Because before any of that making friends stuff happens we have the summer holidays. Which, due to an early finish in Dubai and a late start in London, are approximately ten and a half weeks long. TEN AND A HALF WEEKS. WTF am I going to do with a five year old for TEN AND A HALF WEEKS?? With no toys until the container arrives? Whenever the hell that is. So I have the summer to plan as well, on top of the move. Where shall we go, what shall we do? How do we get there? Do we need tickets? I comfort myself with the idea that it might be nearly three months before I have any time to myself again, but at least I can order wine online to be delivered to the house on a regular basis. That’s always assuming my new sim card arrives for my phone and I can get on the internet in the first place.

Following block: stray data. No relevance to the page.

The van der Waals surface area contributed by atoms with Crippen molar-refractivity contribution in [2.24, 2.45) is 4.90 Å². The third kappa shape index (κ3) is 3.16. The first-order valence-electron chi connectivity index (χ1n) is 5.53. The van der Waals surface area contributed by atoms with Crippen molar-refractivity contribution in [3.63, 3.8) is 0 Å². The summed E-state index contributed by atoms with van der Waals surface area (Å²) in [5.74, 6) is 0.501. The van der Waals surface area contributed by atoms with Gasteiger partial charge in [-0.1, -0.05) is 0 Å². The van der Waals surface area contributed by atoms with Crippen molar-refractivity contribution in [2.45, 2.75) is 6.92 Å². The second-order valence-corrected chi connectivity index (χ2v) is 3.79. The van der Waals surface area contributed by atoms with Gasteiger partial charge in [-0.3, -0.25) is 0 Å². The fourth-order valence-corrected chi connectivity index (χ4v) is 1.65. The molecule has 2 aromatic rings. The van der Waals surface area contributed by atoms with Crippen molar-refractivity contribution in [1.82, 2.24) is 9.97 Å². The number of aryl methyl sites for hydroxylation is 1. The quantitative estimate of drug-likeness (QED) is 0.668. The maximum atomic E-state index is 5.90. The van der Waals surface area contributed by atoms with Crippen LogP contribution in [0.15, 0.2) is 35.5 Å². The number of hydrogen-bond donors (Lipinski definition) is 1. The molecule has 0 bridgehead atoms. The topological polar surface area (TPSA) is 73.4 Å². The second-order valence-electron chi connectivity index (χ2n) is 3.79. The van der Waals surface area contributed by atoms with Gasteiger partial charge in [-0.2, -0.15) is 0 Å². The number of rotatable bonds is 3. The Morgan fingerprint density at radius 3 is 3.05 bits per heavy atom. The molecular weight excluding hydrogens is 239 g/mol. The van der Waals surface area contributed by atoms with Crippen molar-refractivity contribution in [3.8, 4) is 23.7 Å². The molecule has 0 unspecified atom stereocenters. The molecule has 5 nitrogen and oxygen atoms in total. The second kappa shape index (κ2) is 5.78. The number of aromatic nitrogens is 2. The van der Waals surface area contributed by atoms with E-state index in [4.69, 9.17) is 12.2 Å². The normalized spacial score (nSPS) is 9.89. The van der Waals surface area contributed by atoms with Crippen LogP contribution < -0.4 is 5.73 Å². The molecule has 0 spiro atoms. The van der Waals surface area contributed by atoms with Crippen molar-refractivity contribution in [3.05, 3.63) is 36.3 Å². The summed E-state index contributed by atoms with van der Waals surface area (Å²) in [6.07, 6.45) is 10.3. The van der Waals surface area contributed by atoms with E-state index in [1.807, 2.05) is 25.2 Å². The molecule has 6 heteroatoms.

Maybe we can get in the car and drive somewhere exciting each week, to keep things interesting. Drive? Oh hang on, that would require a car. Back we go to the internet for more research. And a couple more mornings spent test driving various models of small SUVs and MPVs and what the hell is the difference anyway and will any of them will fit in the parking space outside the house that I haven’t found yet? If it doesn’t have a garage or off street parking. (Heads back to check each house on the list for parking – another hour).

Anything else? Leaving dos. Must organise dinner/drinks/coffee/brunch/lunch with everyone. Not too soon though, or they’ll want to do it all over again before we go. I didn’t want a big do with everyone but I’m starting to see the attraction. One do, one date, one time. Hey, does anyone want to organise a leaving do?